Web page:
Re: vegan diets are super processed. So are the diets of a huge majority of the first world. People love junk and convenience food and, funnily enough, vegans are people too! We like to indulge occasionally as well, but most of the food we eat is made in our kitchen, not bought from the freezer section. If you’re having trouble finding a non-400-ingredient veggie burger, look in different places or make it yourself (most vegan burgers bought in supermarkets are gross anyway :P). Many of our “fake” foods are made with reap ingredients (obviously I’m not talking about tofutti, which freaks me out too), and soy milk made from whole soybeans shouldn’t be too difficult to find.

    Additionally, no one “has” to eat “fake foods”; everything we eat is a choice.

    Re: coconut oil. I think you’re confusion nutritional advice with veganism. Coconut oil is plant-based and thus is vegan, but many nutritionists recommend that it be avoided because of the ridiculously high fat content. Others say we should eat more of it because it’s “good fat”, but let’s leave that alone.

    WAPF has been criticized by many nutritionists, not just vegans. I should have researched before saying what I did, but for every insane vegan website, there’s at least 10 insane omnivore websites. And I can’t tell you how many times events or informative pamphlets or whatever else have looked so official until you discover the meat and dairy industry is behind it. People with an interest in food industries should stay out of seeming “scientific” health studies.

    And vegans need to be wary of the same thing. Neil Barnard needs to distance himself from animal rights groups so he can maintain credibility; his personal interest in animal rights needs to take a backseat to him doing what he says he’s doing.

    I’m not sure your comment makes sense, Anne? At no point on my Health Department Approved education have I been told to “eat more meat”. Funnily enough those promotions have been run by the meat industry! None of those organizations would get rich if we converted to veganism; show we a “filthy stinking rich” big pharm corporation that’s entirely vegan, or a big food corporation. And a lot of vegans are lefty greenies who buy local when they can anyway!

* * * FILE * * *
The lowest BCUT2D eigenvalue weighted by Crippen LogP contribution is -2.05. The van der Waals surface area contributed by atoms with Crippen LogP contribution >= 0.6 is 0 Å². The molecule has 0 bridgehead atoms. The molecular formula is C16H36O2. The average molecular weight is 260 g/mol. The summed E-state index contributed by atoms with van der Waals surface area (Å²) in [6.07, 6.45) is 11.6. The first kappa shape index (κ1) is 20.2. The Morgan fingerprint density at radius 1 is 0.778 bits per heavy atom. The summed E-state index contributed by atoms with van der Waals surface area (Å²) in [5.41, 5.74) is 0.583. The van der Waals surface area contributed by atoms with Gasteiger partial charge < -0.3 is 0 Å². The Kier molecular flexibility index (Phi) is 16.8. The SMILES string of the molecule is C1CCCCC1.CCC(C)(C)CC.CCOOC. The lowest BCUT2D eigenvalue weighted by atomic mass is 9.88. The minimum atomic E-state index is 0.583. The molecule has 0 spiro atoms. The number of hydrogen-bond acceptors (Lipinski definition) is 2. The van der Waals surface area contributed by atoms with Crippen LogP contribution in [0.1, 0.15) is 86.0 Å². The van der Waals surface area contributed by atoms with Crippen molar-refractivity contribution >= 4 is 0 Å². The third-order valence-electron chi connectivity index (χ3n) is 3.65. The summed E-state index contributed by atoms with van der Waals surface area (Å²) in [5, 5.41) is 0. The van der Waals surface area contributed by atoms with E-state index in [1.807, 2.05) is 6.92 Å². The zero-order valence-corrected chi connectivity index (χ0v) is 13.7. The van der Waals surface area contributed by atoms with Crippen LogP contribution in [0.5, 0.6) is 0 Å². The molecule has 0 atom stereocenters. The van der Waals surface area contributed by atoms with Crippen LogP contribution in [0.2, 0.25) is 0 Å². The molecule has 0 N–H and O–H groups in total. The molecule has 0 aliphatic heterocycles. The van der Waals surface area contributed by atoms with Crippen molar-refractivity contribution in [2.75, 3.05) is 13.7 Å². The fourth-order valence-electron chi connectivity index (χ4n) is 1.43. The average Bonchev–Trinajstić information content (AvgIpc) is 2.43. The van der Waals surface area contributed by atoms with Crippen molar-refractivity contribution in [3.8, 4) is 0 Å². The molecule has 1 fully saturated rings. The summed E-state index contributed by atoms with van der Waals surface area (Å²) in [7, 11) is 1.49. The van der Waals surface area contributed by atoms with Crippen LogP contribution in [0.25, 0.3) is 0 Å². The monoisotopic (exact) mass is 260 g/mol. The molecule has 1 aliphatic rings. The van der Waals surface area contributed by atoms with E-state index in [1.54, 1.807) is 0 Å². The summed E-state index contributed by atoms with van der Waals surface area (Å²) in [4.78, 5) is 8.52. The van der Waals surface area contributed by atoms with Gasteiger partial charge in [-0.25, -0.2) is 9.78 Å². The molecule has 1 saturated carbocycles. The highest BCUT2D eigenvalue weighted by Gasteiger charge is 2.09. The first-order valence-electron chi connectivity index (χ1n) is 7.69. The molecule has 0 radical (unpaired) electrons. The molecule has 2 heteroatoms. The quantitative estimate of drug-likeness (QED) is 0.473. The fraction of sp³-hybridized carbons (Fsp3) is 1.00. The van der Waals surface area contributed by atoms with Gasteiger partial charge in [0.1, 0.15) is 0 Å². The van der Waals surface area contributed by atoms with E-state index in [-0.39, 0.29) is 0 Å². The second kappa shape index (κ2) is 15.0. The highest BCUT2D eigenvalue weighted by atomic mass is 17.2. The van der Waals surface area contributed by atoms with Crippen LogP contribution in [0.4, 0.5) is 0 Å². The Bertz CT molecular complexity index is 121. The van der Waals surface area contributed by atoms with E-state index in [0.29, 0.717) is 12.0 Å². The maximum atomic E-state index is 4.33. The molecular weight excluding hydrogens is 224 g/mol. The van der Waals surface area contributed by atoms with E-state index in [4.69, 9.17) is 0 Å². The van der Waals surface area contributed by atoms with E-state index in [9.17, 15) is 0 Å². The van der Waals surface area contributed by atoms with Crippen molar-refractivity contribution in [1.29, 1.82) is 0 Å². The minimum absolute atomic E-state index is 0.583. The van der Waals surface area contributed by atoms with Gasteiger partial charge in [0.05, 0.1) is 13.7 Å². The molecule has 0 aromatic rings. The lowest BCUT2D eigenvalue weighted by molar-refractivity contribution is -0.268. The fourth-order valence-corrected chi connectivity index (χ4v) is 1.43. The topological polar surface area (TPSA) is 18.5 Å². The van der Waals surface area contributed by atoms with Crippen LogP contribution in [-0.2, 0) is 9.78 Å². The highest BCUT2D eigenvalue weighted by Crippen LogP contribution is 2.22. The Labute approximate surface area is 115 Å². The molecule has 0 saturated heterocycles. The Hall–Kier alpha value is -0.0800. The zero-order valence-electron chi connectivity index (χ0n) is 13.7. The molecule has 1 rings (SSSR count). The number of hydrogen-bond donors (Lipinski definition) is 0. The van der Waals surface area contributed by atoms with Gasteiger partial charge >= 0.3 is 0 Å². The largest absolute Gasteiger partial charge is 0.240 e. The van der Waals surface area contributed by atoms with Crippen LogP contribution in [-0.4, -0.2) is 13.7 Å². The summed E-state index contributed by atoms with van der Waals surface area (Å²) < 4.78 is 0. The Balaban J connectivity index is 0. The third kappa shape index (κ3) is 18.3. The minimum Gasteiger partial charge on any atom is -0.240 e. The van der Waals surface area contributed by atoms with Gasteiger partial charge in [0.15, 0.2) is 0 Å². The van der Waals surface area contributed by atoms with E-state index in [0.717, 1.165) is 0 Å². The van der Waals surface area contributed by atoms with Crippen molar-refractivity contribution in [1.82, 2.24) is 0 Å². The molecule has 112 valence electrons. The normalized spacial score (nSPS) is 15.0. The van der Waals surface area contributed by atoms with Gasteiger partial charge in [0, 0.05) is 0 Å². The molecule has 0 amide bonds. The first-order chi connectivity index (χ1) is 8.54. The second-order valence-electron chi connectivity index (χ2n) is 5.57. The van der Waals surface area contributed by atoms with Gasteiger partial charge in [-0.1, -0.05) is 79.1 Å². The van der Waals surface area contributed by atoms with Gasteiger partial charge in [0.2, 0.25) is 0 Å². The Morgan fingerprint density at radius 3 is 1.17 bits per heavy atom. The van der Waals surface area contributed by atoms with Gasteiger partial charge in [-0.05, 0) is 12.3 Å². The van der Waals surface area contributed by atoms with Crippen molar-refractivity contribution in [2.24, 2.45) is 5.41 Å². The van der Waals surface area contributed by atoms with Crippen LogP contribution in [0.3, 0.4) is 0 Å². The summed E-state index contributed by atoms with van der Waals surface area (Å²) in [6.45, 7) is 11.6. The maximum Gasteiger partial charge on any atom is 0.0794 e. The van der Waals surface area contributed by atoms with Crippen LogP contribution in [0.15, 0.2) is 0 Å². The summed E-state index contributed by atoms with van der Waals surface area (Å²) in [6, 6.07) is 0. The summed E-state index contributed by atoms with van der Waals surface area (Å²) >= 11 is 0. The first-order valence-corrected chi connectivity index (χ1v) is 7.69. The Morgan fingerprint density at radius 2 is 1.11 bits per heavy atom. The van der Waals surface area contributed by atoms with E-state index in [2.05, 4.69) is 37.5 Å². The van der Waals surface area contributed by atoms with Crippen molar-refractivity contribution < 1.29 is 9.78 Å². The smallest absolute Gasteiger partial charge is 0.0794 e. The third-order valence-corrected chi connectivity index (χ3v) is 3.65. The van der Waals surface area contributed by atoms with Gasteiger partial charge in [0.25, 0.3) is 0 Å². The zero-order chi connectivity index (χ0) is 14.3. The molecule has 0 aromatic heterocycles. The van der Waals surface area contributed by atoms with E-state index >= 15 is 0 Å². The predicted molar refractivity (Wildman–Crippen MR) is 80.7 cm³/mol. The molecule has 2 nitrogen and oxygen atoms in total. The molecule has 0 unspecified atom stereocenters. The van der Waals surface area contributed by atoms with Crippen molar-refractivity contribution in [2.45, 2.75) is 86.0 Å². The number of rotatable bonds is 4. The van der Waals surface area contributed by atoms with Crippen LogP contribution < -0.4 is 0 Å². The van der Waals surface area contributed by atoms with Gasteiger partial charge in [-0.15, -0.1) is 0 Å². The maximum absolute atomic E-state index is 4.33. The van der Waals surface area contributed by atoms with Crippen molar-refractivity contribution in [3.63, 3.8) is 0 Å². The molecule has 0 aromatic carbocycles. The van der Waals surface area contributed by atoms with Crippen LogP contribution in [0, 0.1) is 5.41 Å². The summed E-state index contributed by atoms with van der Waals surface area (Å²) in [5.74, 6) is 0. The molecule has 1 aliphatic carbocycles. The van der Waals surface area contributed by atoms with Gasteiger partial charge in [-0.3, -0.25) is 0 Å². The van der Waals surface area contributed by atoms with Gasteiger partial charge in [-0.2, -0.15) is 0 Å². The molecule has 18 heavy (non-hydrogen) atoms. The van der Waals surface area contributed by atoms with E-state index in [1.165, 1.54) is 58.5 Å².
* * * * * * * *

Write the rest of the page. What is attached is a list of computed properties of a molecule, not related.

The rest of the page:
And you know what? We’re NOT Neanderthals! And has anyone who’s commented here followed their diet? Eating a lot of poorly cooked meat, lately? There are good plant sources for all nutrients; read The Vegan RD, JackNorris RD, veganhealth.org. What “essential nutrients” aren’t available from plant sources? And do you only eat plants when there’s no animal left in the house? We eat plants because we can’t survive on an entirely meat diet; we aren’t felines!

    reply 

    James
    Posted 12/29/11

    • And I can’t tell you how many times events or informative pamphlets or whatever else have looked so official until you discover the meat and dairy industry is behind it. People with an interest in food industries should stay out of seeming “scientific” health studies.

      Again, I’d like to see SOURCES for such statements.

      reply 
    • BRAVO!

      reply 

      Clara
      Posted 02/15/12

  8. We had a conference for food bloggers in the city where I live this year; it was all meat and cheese and guess what? Sponsored by meat and livestock. How many ads for milk have you seen that haven’t had a major milk producer behind it? How many times has anyone other than the meat industry and WAPF said “Eat more animal fat!” I don’t know what it’s like in the states, but here on Australia the government is doing it’s level best to make sure people actually eat less meat and more veggies, along with doctors. Where do you think the anti-cholesterol craze came from?

    reply